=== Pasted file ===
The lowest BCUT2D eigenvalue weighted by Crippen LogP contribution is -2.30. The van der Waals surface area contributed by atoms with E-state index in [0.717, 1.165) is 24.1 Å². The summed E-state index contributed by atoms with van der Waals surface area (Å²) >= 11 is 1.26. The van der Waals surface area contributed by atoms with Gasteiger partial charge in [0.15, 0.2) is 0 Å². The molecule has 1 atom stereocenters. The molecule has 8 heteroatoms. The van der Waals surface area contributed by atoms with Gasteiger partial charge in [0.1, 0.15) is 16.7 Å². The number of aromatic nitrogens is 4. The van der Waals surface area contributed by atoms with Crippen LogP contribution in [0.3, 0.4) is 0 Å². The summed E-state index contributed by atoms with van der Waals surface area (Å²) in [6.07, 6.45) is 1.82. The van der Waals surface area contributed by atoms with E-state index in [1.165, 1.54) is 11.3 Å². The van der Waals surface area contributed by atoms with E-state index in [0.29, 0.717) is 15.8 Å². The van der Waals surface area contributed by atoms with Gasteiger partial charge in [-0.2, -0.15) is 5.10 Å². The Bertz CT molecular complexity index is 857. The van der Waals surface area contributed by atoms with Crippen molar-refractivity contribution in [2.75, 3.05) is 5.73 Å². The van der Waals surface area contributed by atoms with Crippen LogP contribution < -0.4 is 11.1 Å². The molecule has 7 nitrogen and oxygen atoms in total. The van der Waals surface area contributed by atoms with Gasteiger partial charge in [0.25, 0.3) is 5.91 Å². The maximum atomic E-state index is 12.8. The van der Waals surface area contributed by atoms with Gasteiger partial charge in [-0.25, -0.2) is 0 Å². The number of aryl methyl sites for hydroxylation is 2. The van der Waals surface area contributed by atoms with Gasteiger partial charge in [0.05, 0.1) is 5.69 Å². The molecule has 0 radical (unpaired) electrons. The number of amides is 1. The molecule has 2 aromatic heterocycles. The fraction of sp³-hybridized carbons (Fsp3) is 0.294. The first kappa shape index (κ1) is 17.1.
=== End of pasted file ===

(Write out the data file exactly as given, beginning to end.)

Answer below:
The lowest BCUT2D eigenvalue weighted by Crippen LogP contribution is -2.30. The van der Waals surface area contributed by atoms with E-state index in [0.717, 1.165) is 24.1 Å². The summed E-state index contributed by atoms with van der Waals surface area (Å²) >= 11 is 1.26. The van der Waals surface area contributed by atoms with Gasteiger partial charge in [0.15, 0.2) is 0 Å². The molecule has 1 atom stereocenters. The molecule has 8 heteroatoms. The van der Waals surface area contributed by atoms with Gasteiger partial charge in [0.1, 0.15) is 16.7 Å². The number of aromatic nitrogens is 4. The van der Waals surface area contributed by atoms with Crippen LogP contribution in [0.3, 0.4) is 0 Å². The summed E-state index contributed by atoms with van der Waals surface area (Å²) in [6.07, 6.45) is 1.82. The van der Waals surface area contributed by atoms with E-state index in [1.165, 1.54) is 11.3 Å². The van der Waals surface area contributed by atoms with E-state index in [0.29, 0.717) is 15.8 Å². The van der Waals surface area contributed by atoms with Gasteiger partial charge in [-0.2, -0.15) is 5.10 Å². The Bertz CT molecular complexity index is 857. The van der Waals surface area contributed by atoms with Crippen molar-refractivity contribution in [2.75, 3.05) is 5.73 Å². The van der Waals surface area contributed by atoms with Crippen LogP contribution < -0.4 is 11.1 Å². The molecule has 7 nitrogen and oxygen atoms in total. The van der Waals surface area contributed by atoms with Gasteiger partial charge in [0.25, 0.3) is 5.91 Å². The maximum atomic E-state index is 12.8. The van der Waals surface area contributed by atoms with Gasteiger partial charge in [-0.25, -0.2) is 0 Å². The number of aryl methyl sites for hydroxylation is 2. The van der Waals surface area contributed by atoms with Gasteiger partial charge in [0.05, 0.1) is 5.69 Å². The molecule has 0 radical (unpaired) electrons. The number of amides is 1. The molecule has 2 aromatic heterocycles. The fraction of sp³-hybridized carbons (Fsp3) is 0.294. The first kappa shape index (κ1) is 17.1.